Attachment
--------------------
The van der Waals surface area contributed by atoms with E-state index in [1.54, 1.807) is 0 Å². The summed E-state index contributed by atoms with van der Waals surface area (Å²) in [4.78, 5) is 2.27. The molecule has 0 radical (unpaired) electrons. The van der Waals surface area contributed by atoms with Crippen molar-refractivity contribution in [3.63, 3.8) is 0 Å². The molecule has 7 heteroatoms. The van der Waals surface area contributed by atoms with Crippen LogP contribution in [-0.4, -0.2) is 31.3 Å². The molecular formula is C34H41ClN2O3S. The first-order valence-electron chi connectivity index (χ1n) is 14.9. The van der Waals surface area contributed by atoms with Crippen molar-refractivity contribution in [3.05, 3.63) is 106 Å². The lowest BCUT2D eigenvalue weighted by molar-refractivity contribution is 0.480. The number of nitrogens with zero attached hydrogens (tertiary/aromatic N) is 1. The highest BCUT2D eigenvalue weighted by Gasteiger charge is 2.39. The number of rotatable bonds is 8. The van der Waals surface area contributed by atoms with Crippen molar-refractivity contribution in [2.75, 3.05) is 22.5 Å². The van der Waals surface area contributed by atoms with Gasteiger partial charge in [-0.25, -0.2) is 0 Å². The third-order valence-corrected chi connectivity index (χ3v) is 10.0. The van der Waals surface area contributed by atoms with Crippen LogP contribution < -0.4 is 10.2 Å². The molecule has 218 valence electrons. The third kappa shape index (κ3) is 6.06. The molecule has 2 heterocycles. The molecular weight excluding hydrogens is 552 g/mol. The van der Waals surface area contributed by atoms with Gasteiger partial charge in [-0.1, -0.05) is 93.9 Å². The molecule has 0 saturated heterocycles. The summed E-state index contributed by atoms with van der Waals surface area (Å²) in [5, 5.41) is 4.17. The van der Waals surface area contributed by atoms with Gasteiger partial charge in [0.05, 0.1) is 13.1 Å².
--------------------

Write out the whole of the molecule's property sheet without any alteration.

The van der Waals surface area contributed by atoms with E-state index in [1.54, 1.807) is 0 Å². The summed E-state index contributed by atoms with van der Waals surface area (Å²) in [4.78, 5) is 2.27. The molecule has 0 radical (unpaired) electrons. The van der Waals surface area contributed by atoms with Crippen molar-refractivity contribution in [3.63, 3.8) is 0 Å². The molecule has 7 heteroatoms. The van der Waals surface area contributed by atoms with Crippen LogP contribution in [-0.4, -0.2) is 31.3 Å². The molecular formula is C34H41ClN2O3S. The first-order valence-electron chi connectivity index (χ1n) is 14.9. The van der Waals surface area contributed by atoms with Crippen molar-refractivity contribution in [3.05, 3.63) is 106 Å². The lowest BCUT2D eigenvalue weighted by molar-refractivity contribution is 0.480. The number of nitrogens with zero attached hydrogens (tertiary/aromatic N) is 1. The highest BCUT2D eigenvalue weighted by Gasteiger charge is 2.39. The number of rotatable bonds is 8. The van der Waals surface area contributed by atoms with Crippen molar-refractivity contribution in [2.75, 3.05) is 22.5 Å². The van der Waals surface area contributed by atoms with Gasteiger partial charge in [-0.25, -0.2) is 0 Å². The third-order valence-corrected chi connectivity index (χ3v) is 10.0. The van der Waals surface area contributed by atoms with Crippen LogP contribution < -0.4 is 10.2 Å². The molecule has 218 valence electrons. The third kappa shape index (κ3) is 6.06. The molecule has 2 heterocycles. The molecular weight excluding hydrogens is 552 g/mol. The van der Waals surface area contributed by atoms with Gasteiger partial charge in [-0.1, -0.05) is 93.9 Å². The molecule has 0 saturated heterocycles. The summed E-state index contributed by atoms with van der Waals surface area (Å²) in [5, 5.41) is 4.17. The van der Waals surface area contributed by atoms with Gasteiger partial charge in [0.05, 0.1) is 13.1 Å².